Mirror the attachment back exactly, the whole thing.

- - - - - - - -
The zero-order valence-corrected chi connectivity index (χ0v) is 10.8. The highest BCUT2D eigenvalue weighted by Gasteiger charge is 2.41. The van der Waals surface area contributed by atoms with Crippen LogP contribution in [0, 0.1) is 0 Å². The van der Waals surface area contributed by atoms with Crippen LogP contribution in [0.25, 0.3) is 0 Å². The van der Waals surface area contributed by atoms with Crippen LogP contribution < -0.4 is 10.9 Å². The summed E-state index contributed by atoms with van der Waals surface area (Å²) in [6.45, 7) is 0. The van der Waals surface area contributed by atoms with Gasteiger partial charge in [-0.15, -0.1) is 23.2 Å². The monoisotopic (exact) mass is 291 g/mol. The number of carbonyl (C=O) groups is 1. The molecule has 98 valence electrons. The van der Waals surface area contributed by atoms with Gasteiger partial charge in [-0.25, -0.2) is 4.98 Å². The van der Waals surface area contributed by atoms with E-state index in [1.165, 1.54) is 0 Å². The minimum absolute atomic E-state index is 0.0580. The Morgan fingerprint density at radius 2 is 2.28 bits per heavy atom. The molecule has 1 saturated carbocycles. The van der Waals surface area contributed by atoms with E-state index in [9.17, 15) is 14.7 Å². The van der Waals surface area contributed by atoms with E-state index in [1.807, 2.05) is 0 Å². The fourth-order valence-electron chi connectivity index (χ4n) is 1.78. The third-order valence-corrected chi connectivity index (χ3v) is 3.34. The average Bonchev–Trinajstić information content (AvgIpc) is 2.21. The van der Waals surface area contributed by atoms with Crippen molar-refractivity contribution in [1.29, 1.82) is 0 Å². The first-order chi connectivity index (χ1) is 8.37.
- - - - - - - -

The zero-order valence-corrected chi connectivity index (χ0v) is 10.8. The highest BCUT2D eigenvalue weighted by Gasteiger charge is 2.41. The van der Waals surface area contributed by atoms with Crippen LogP contribution in [0, 0.1) is 0 Å². The van der Waals surface area contributed by atoms with Crippen LogP contribution in [0.25, 0.3) is 0 Å². The van der Waals surface area contributed by atoms with Crippen LogP contribution < -0.4 is 10.9 Å². The summed E-state index contributed by atoms with van der Waals surface area (Å²) in [6.45, 7) is 0. The van der Waals surface area contributed by atoms with Gasteiger partial charge in [-0.15, -0.1) is 23.2 Å². The monoisotopic (exact) mass is 291 g/mol. The number of carbonyl (C=O) groups is 1. The molecule has 98 valence electrons. The van der Waals surface area contributed by atoms with Gasteiger partial charge in [-0.25, -0.2) is 4.98 Å². The van der Waals surface area contributed by atoms with E-state index in [1.165, 1.54) is 0 Å². The minimum absolute atomic E-state index is 0.0580. The Morgan fingerprint density at radius 2 is 2.28 bits per heavy atom. The molecule has 1 saturated carbocycles. The van der Waals surface area contributed by atoms with E-state index in [9.17, 15) is 14.7 Å². The van der Waals surface area contributed by atoms with E-state index in [1.807, 2.05) is 0 Å². The fourth-order valence-electron chi connectivity index (χ4n) is 1.78. The third-order valence-corrected chi connectivity index (χ3v) is 3.34. The average Bonchev–Trinajstić information content (AvgIpc) is 2.21. The van der Waals surface area contributed by atoms with Crippen molar-refractivity contribution in [1.29, 1.82) is 0 Å². The first-order chi connectivity index (χ1) is 8.37.